Animals are located squarely in this economy when Jeremy Bentham makes what is probably the founding ecological statement relative to ‘man’ and his animal neighbours: ‘The question is not can they reason, can they talk, but can they suffer?’ Introduction to the Principles of Morals and Legislation (1823). If animals can suffer, they can also enjoy, and it is certain that man sees that everywhere he looks. Moreover, it is on this essentially economic and imaginary basis (calculating the jouissance of the other) that ecology seeks to intervene in the world. This economic relation is also central to Blake’s poem, where, in the first stanza, it is precisely the jouissance of the little fly’s ‘summer’s play’ that provokes the violence of the poet’s ‘thoughtless hand’ (his unconscious wille or death drive, no doubt). Accordingly, this thoughtlessness immediately provokes the thought of equivalence between man and fly because the poet’s own jouissance (dancing, drinking, singing) will at some point be brushed aside by some other ‘blind hand’. The fourth stanza begins with a typical Blakean conditional: ‘If thought is life ... And the want / Of thought is death’, ‘Then am I / A happy fly, / If I live, Or if I die.’ While the ambiguity of this last stanza, based as it is on a conditional, can mean so many different things, Morton reads the poem as a ‘Cartesian meditation’ so that even though the mutable pleasures of the body are perceived to be as ephemeral as a fly, subject to the ‘blind’ vicissitudes of life and death, they provide the essential locus of happiness. At the same time, thought is able to maintain a sovereign distance through identifying with both. ‘Instead of bemoaning the fate of living beings ... the poem identifies with the “evil” (the “thoughtless,” “blind” mechanical operation) and with the insect’ (202). For Morton the poem has the doubleness of a Cartesian-Utilitarianism. Perhaps this can provide the rationale for an ecological, machinic ‘thought’ to manage the problem of the other's jouissance through a regime of happiness in which humans and animals (even flies) are equivalent and have equal rights? ‘Social mediation’, Morton writes, ‘is required to aid the creature’, a mediation based on what society imagines and ‘thinks’, which is to say calculates, about the creature’s ‘thing’, its jouissance (Morton, 2007: 202).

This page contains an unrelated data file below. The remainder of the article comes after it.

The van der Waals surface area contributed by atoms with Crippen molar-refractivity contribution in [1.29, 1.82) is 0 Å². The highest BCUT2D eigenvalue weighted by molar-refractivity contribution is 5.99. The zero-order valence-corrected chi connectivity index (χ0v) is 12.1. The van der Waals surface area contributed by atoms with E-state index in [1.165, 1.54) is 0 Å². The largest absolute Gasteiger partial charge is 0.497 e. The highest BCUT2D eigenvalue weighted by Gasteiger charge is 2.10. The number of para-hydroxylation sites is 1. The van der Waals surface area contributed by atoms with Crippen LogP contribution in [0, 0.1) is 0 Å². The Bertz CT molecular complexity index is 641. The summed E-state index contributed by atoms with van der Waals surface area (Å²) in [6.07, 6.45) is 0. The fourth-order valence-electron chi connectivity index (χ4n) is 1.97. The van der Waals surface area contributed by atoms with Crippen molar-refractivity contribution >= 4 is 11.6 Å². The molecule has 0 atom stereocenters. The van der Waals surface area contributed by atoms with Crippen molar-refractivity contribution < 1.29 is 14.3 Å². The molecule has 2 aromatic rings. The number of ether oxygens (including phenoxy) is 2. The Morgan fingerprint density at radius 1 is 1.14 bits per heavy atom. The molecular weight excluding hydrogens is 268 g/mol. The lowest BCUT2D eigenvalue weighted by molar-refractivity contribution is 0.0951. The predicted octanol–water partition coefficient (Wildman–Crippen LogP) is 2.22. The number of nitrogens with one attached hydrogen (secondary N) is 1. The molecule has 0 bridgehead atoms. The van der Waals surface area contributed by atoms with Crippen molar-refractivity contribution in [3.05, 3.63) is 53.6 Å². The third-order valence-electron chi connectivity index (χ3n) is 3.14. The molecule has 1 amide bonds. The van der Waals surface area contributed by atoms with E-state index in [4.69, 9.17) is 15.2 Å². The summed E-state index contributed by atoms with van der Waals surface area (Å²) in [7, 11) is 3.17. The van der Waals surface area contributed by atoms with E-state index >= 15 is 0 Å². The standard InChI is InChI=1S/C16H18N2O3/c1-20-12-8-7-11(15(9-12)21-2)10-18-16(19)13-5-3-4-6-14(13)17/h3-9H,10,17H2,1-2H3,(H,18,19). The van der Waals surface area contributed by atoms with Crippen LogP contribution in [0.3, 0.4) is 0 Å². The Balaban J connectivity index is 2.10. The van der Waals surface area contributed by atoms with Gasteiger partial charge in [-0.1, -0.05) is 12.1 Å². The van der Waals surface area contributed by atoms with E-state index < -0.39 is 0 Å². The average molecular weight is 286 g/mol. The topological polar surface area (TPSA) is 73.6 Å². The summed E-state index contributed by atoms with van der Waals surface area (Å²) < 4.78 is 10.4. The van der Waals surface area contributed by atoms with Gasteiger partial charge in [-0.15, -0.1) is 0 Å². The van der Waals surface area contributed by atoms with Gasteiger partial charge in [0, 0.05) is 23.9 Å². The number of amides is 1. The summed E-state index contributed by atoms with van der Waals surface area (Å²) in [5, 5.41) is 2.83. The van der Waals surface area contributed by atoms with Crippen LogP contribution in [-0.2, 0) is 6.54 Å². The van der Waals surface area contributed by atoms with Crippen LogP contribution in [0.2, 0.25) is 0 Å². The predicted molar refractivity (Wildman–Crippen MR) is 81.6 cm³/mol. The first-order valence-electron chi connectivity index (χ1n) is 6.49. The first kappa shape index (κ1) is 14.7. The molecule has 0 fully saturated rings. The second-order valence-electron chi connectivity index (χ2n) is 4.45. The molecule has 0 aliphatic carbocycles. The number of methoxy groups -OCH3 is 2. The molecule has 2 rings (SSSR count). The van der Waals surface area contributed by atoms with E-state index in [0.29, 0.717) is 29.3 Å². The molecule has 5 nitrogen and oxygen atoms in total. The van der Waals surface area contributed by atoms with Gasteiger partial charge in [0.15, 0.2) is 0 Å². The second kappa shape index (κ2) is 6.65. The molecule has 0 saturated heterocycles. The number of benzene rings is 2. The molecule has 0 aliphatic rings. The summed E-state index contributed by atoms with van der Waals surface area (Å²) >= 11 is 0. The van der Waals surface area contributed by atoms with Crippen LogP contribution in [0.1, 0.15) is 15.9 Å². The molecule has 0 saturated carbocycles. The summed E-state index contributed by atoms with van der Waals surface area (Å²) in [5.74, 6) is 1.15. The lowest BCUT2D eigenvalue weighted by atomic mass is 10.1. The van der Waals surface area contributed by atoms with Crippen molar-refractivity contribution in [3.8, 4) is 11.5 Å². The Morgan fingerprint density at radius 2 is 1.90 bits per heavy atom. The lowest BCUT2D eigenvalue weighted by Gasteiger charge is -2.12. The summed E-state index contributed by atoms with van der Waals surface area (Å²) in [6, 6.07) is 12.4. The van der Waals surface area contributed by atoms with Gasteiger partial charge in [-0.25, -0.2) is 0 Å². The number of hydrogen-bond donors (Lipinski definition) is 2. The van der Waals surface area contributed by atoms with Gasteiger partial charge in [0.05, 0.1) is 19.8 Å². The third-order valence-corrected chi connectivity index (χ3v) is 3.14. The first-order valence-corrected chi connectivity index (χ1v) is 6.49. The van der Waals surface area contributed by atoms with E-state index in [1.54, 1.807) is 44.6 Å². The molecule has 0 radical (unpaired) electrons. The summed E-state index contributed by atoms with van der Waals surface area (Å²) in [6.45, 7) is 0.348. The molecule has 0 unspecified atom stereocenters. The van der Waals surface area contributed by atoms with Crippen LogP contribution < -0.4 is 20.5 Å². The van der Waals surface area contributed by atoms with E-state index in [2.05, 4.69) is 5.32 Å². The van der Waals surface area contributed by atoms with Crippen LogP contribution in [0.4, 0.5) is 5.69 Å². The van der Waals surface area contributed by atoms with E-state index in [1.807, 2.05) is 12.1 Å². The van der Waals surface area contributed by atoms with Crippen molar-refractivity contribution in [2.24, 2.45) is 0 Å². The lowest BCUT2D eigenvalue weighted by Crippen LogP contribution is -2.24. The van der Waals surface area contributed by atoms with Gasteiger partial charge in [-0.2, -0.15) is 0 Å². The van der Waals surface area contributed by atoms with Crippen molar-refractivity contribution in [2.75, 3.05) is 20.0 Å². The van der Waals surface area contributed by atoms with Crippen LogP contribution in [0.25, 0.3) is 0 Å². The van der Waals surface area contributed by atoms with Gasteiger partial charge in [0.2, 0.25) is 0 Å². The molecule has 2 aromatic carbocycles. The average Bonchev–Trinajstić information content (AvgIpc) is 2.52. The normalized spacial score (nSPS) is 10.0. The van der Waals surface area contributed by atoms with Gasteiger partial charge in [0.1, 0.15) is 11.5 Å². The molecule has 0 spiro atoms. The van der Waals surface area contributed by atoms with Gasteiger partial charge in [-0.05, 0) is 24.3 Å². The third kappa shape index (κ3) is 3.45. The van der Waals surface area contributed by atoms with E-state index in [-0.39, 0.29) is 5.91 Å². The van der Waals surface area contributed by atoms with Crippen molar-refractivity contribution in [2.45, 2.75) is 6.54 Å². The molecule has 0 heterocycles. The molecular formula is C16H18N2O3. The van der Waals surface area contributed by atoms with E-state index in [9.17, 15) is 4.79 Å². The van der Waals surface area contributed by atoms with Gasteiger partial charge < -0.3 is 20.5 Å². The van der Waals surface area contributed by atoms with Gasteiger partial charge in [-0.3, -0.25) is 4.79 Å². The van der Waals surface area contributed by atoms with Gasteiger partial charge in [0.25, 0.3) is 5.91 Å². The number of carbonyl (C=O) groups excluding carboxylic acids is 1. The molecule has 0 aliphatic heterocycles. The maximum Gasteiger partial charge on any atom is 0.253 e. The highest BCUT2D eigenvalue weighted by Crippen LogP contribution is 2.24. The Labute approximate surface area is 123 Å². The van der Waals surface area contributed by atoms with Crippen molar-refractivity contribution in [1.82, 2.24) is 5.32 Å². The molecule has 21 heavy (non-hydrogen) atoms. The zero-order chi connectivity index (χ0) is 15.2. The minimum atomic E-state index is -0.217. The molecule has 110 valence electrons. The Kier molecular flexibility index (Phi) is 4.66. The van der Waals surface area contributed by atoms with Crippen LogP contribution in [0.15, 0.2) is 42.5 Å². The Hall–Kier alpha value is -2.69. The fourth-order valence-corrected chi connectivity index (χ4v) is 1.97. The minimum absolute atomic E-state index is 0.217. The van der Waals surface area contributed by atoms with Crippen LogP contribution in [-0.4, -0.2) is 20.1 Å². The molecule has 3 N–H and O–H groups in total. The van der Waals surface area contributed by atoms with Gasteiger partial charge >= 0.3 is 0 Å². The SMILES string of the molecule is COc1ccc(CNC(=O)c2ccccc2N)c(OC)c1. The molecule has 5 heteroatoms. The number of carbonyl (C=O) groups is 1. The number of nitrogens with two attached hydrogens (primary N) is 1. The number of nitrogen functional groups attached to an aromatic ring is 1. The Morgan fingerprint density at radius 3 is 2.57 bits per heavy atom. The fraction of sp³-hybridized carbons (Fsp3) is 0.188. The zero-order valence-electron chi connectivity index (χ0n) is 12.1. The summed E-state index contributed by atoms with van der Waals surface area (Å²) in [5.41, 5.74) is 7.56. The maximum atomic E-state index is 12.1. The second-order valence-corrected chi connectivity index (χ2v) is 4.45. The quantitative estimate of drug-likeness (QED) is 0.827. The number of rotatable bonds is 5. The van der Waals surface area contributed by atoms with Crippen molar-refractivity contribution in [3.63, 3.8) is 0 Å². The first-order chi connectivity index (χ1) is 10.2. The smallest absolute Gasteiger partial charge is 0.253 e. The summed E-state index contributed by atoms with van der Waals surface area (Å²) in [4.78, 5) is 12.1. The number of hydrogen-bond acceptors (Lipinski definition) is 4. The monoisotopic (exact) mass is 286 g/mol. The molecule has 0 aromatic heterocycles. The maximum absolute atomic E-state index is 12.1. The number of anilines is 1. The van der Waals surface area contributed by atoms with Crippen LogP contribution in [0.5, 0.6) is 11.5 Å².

It is here that the ‘Cartesian-Utilitarian’ ecology seems to take on the same structure as contemporary capitalism where the master signifier is concerned with accounting for the right to jouissance. In his Milan Discourse (1972), Lacan provides an algorithm for capitalist discourse by adjusting slightly the Discourse of the Master. Capitalist Discourse is produced when the subject ($) displaces the signifier of the master from the position of agent to that of (repressed) truth below the bar (see above).
In ecological terms, we could say that Man-the-master (Man who masters nature precisely as an effect of naming it) is displaced by the animal-subject ($) who is liberated through its right to jouissance/happiness (a) which bears on it from the position of production. The signifier that marks the difference between ‘man’ and the ‘animal’ is displaced and they enjoy an imaginary equivalence in which an animal can be loved as a person even as humans are understood purely in terms of their drives and interests, calculated statistically, and understood through ‘swarm’ behaviour as part of ‘hive minds’ that ‘buzz’ in the network biosphere. It is of course this system of ‘bionomic’ ecological capitalism (S2) ‘socially mediates’ to produce the conditions that enable the animal-subjects ($) to enjoy and be happy. (S1) represents the laws of governance that command and regulate capitalism (S2) and its institutions to produce the surplus jouissance (a) that enables the animal-subjects to enjoy more or less equally in bovine contentment. Following the arrows, it can be seen that the discourse works in a continuous loop like a machine. In his Milan address, Lacan commented that ‘it is the cleverest discourse that we have made. It is no less headed for a blowout. This is because it is untenable . . . it suffices so that it goes on casters (ça marche comme sur des roulettes), indeed that cannot go better, but that goes too fast, that consumes itself, that consumes itself so that it is consumed (ça se consomme, ça se consomme si bien que ça se consume)’ (11). The animal-subjects consume themselves in the all-consuming machine, but they do it more or less painlessly; jouissance is regulated, distributed through the excess commanded by the ‘blind hand’ of the bioeconomic machinery of joy – or at least until the blow out.